We are nothing if not passionate at the Conservatory. We educate, perform, inspire, and our students and faculty achieve a sense of exhilaration that emerges from achievement and artistry. Our successes are writ large and public when we perform in monumental halls and just as often expressed quietly and privately in breakthrough moments with students.
April and May find us exploring a full range of artistic passion with J.S. Bach’s St. John Passion and Beethoven’s Symphony No. 9 in D Minor.
There are only about 250 years separating J.S. Bach’s St. John Passion from Andrew Lloyd Webber’s Jesus Christ Superstar. And while they may be separated by time and distance, they emerge from the same devotional zeal to telling the passion, or last hours, of Jesus Christ. This fertile lineage includes other modern works such as Arvo Pärt’s Passion, or even Broadway’s long-running Godspell.
For Dr. Robert Bode, none compares to the St. John Passion’s concision and dramatic sweep. On Sunday, April 14, Bode, the Raymond R. Neevel/Missouri Professor of Choral Music and Director of Choral Studies / Chair of Vocal Studies, conducts this piece in the beautiful sanctuary of Grace and Holy Trinity Cathedral.
J.S. Bach wrote two passions, the St. John Passion and the more widely performed St. Matthew Passion. According to Dr. Bode, the St. John Passion is the finer of the two.
He writes, “The two passions are very different in style and intent. The St. Matthew is a largely reflective work; its greatness comes from those moments where the soloists reflect upon the events surrounding the crucifixion. The St. John is a much more active and dramatic work; the piece centers largely on the trial of Jesus before Pilate with the chorus playing the role of the crowd, which has delivered Jesus for trial. There are fewer moments of quiet reflection until the actual moment of the crucifixion. The action is so fast at times as to be breathtaking.”
While other composers have produced beautiful passions, including Handel and Telemann, among others, Bach’s works, in particular, may be unsurpassed for their virtuosity.
Dr. Bode continues, “The greatness of Bach for me is that, even though he wrote the passions with a particular audience in mind—a Lutheran congregation—he took great care in terms of structure and pacing to achieve real drama. The audience knew the story but, in Bach’s hands, the events are fresh and immediate. It is because of this immediacy that I have chosen to perform the piece in English rather than in the original German. I hope this allows the audience to enter into the drama of the story more completely.”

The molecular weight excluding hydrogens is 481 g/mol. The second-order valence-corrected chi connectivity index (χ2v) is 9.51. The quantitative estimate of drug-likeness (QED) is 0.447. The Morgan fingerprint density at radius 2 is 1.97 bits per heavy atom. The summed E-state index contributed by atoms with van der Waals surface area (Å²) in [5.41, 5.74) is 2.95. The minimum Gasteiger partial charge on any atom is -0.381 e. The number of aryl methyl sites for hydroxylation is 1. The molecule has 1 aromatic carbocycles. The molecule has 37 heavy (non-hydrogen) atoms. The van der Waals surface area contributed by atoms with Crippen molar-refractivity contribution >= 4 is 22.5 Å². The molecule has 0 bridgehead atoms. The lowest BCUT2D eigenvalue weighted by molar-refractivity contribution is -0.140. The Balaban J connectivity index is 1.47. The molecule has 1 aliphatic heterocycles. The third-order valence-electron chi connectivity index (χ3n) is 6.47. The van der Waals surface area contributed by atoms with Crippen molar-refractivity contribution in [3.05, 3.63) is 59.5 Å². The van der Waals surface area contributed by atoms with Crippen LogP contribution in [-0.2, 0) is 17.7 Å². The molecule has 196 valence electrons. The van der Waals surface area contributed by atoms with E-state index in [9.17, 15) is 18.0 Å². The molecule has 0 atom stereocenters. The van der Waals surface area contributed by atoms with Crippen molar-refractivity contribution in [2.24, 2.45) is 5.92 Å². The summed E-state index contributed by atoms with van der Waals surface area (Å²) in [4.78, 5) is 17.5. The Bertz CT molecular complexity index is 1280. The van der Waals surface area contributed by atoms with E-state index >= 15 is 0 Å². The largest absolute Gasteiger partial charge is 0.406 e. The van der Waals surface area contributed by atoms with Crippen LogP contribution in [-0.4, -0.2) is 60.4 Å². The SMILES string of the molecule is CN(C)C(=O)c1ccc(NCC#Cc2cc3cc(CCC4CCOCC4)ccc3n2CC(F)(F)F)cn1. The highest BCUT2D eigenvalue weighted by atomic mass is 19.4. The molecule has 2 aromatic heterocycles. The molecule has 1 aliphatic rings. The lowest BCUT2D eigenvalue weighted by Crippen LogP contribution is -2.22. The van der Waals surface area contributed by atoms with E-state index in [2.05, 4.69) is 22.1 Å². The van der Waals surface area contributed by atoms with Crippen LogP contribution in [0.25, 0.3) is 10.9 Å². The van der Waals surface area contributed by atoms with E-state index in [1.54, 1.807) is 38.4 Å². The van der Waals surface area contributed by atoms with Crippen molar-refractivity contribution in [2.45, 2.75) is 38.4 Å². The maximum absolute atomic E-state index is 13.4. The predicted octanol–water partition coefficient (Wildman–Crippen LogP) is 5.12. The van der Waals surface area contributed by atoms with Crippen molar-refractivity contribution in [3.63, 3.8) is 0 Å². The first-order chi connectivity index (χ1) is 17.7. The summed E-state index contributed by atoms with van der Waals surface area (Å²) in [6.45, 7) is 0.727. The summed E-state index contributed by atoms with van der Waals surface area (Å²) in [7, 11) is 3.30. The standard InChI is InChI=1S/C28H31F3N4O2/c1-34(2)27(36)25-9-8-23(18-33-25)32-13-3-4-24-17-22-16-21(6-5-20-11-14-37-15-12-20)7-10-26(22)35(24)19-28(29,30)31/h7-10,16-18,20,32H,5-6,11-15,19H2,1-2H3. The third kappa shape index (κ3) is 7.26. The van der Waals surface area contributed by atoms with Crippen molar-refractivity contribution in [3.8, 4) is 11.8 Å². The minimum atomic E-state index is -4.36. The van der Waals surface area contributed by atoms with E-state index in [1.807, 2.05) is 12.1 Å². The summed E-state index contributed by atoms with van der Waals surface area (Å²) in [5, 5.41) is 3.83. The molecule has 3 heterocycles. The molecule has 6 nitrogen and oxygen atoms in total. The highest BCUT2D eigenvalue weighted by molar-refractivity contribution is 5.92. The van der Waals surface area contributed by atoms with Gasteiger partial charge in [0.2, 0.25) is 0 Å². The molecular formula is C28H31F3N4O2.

Bach’s music performed by UMKC Conservatory students emphasizes the romantic, yet real capacity of music to bind us to one another.
As one of the most widely recognized choral symphonies in the Western canon, Beethoven’s Symphony No. 9 in D Minor is also one of the most frequently performed and beloved.
Dr. Robert Olson, Professor and Director of Orchestras will conduct the Conservatory Orchestra and choirs in the Finale, May 6, in the grandeur of Helzberg Hall at the Kauffman Center for the Performing Arts.
Of the piece, Olson says, “It is very possibly the single greatest work of music ever created, on so many
levels … and while the final movement is, literally, mind-bending, I particularly love the first three movements and what they have to say. They are great examples of pure classical style, the very pinnacle of the art form, and are a preamble to the ‘never-before-conceived’ final movement.”
Drawing from the wellspring of hope that defines the text of Friedrich Schiller’s Ode to Joy, (some of which Beethoven rewrote) Beethoven’s masterpiece still resonates across time. Words of companionship, and love’s joy and healing power may offer us solace and encouragement today in the same way those words did almost 200 years ago.
Olson concludes, “One thing in particular that I love about bringing Beethoven’s No. 9 to life is the opportunity to do so with the talented young students at the Conservatory. I remember so vividly the impact certain pieces had on me as I was growing my musical wings as a student, and it is a great privilege to be able to share this with other young people.”
The Conservatory’s passion for performance, artistry, teaching, and learning is a continuum, mutable, and yet, ever constant in its core values of excellence, innovation, and engagement.